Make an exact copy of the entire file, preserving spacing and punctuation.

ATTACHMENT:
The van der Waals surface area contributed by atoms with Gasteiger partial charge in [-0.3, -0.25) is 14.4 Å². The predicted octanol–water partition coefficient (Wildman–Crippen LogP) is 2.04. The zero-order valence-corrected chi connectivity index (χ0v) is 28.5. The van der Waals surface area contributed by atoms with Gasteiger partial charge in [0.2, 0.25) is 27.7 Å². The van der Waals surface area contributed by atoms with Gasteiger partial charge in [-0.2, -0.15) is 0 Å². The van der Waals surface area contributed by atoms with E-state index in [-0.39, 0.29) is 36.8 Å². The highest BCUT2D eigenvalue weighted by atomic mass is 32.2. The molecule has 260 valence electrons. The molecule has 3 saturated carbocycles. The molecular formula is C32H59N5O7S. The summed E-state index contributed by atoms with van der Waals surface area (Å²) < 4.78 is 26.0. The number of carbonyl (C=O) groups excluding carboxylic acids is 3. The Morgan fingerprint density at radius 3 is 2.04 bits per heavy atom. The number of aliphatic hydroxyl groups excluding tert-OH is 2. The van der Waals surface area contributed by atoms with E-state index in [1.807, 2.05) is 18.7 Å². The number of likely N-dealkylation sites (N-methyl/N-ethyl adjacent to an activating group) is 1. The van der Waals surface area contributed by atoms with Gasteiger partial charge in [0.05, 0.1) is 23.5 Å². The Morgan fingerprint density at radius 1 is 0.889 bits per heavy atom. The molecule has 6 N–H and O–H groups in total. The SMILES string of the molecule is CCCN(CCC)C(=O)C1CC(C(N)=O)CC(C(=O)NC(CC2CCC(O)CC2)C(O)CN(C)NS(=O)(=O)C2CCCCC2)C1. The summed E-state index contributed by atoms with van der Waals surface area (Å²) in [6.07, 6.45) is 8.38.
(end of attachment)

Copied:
The van der Waals surface area contributed by atoms with Gasteiger partial charge in [-0.3, -0.25) is 14.4 Å². The predicted octanol–water partition coefficient (Wildman–Crippen LogP) is 2.04. The zero-order valence-corrected chi connectivity index (χ0v) is 28.5. The van der Waals surface area contributed by atoms with Gasteiger partial charge in [0.2, 0.25) is 27.7 Å². The van der Waals surface area contributed by atoms with Gasteiger partial charge in [-0.2, -0.15) is 0 Å². The van der Waals surface area contributed by atoms with E-state index in [-0.39, 0.29) is 36.8 Å². The highest BCUT2D eigenvalue weighted by atomic mass is 32.2. The molecule has 260 valence electrons. The molecule has 3 saturated carbocycles. The molecular formula is C32H59N5O7S. The summed E-state index contributed by atoms with van der Waals surface area (Å²) < 4.78 is 26.0. The number of carbonyl (C=O) groups excluding carboxylic acids is 3. The Morgan fingerprint density at radius 3 is 2.04 bits per heavy atom. The number of aliphatic hydroxyl groups excluding tert-OH is 2. The van der Waals surface area contributed by atoms with E-state index in [1.807, 2.05) is 18.7 Å². The number of likely N-dealkylation sites (N-methyl/N-ethyl adjacent to an activating group) is 1. The van der Waals surface area contributed by atoms with Gasteiger partial charge in [0.05, 0.1) is 23.5 Å². The Morgan fingerprint density at radius 1 is 0.889 bits per heavy atom. The molecule has 6 N–H and O–H groups in total. The SMILES string of the molecule is CCCN(CCC)C(=O)C1CC(C(N)=O)CC(C(=O)NC(CC2CCC(O)CC2)C(O)CN(C)NS(=O)(=O)C2CCCCC2)C1. The summed E-state index contributed by atoms with van der Waals surface area (Å²) in [6.07, 6.45) is 8.38.